We just haven’t been able to solve it yet. The PC takes the majority of the power, which we expected, and the screen takes a comparatively minimal amount. I bought this specific screen model because I saw it powered by USB in this video. Unfortunately, it won’t pull enough power either from a power brick (same brand as the video, but different model) or from a USB cable plugged into a wall wart rated for more than enough juice. I’ve reached out to the maker of the video, but haven’t gotten a reply.

It’s worth noting that the difficulties we’ve run into have had me considering whether or not I should continue the project. And then, at one point, we had the screen on and connected to my laptop, mirroring the display. And, still, that little 10″ screen is beautiful. It’s so pretty. And with that, I was determined all over again to see this thing through to its conclusion.

If you have any ideas or expertise that you’d like to lend to the situation, please contact me with the details you’d need to help with the problem, and I’ll send them your way.

I don’t wanna upgrade.

You read that right. I will be very upset when my iPhone 6S gives up the ghost. I don’t want to change, despite my knowledge that it’s inevitable. Even with battery replacement, its life is finite. And I’m lamenting it now, even though it could be years away.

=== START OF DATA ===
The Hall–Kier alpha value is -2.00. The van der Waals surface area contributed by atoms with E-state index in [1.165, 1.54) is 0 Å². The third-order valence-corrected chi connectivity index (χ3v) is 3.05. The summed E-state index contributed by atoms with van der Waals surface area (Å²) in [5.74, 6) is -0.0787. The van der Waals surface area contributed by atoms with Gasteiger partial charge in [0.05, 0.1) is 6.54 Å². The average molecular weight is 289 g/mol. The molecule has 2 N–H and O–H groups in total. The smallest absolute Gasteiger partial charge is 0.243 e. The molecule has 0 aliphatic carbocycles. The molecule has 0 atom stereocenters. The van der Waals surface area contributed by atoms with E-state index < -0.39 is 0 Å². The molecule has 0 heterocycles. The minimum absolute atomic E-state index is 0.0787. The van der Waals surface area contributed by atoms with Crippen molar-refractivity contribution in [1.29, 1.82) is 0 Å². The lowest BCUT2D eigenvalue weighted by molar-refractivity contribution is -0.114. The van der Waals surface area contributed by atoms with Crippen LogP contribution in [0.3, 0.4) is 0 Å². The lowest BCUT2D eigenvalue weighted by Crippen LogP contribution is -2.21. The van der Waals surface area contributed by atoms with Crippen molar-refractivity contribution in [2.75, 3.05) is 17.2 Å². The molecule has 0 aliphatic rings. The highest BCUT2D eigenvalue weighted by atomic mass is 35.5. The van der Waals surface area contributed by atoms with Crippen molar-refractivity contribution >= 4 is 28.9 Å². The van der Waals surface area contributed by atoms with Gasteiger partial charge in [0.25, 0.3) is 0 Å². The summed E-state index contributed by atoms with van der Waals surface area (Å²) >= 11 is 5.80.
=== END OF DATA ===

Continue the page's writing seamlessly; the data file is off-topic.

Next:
I grumbled about the non-expandable storage when I switched. I complained about the non-replacable battery (unless I wanted to void the warranty) when I switched. I wasn’t sure how I was going to like iOS and the closed nature of the apps, etc, etc. My 5S was a rock, though. It’s still in use, in the loving care of my brother-in-law. It just worked. Phone calls and text messages just worked. Like, reliably. All the time.

I didn’t have to root it and install an alternative OS just to make it do the thing. I was a convert. Not quite a proselytizer, but just shy.

And then came the iPhone 7. My wife got one, and I was not enthused. Removing the 3.5mm jack was a step too far. Now the only physical jack is Apple’s proprietary one. NO THANK YOU. And how long before that is gone? But, you know, that complaint is years old, right? Why post about this now?

Well, another positive of having an iPhone has been Apple’s attitude towards encrypting as much of the end user’s information as possible. In short, they’ve been heavily for it. But now, right around the time that the new iPhones were released (don’t get me started on offering the 8 and the X at the same time and the even more confusing new naming scheme and ARGH), Apple wants to use my phone and texting metadata for creating a trust score.

No! That’s a bad Apple! *thwacks with rolled-up newspaper*

And when I upgraded to iOS 12, I agreed to this in the EULA/ToS. Great.

Did I mention that the XR is US$1,700? No?

So, do I want to switch back to Android? Hell no. Alphabet/Google is way worse about how it treats your data. Even if I wanted a vanilla Android, I wouldn’t be able to get it with a 3.5mm jack, a replaceable battery, and expandable storage. That combination just isn’t a thing.

Or is it? Enter the Fairphone 2. It does all of these things. ALL of them. And it’s €529 (US$621)! Oh, and if I don’t want to deal with Alphabet/Google? It runs Ubuntu Touch. Which has been resurrected by UBports, and is once again in full and active development!

What’s the catch? Why am I afraid to upgrade if this sweet thing is out there? Well, it’s only sold in and shipped to Europe. The Fairphone 2 is not available in the States at all. Cue the sad trombone.

Maybe, just maybe, when my rock solid iPhone 6S finally dies, they’ll be available here. A Skippy can hope.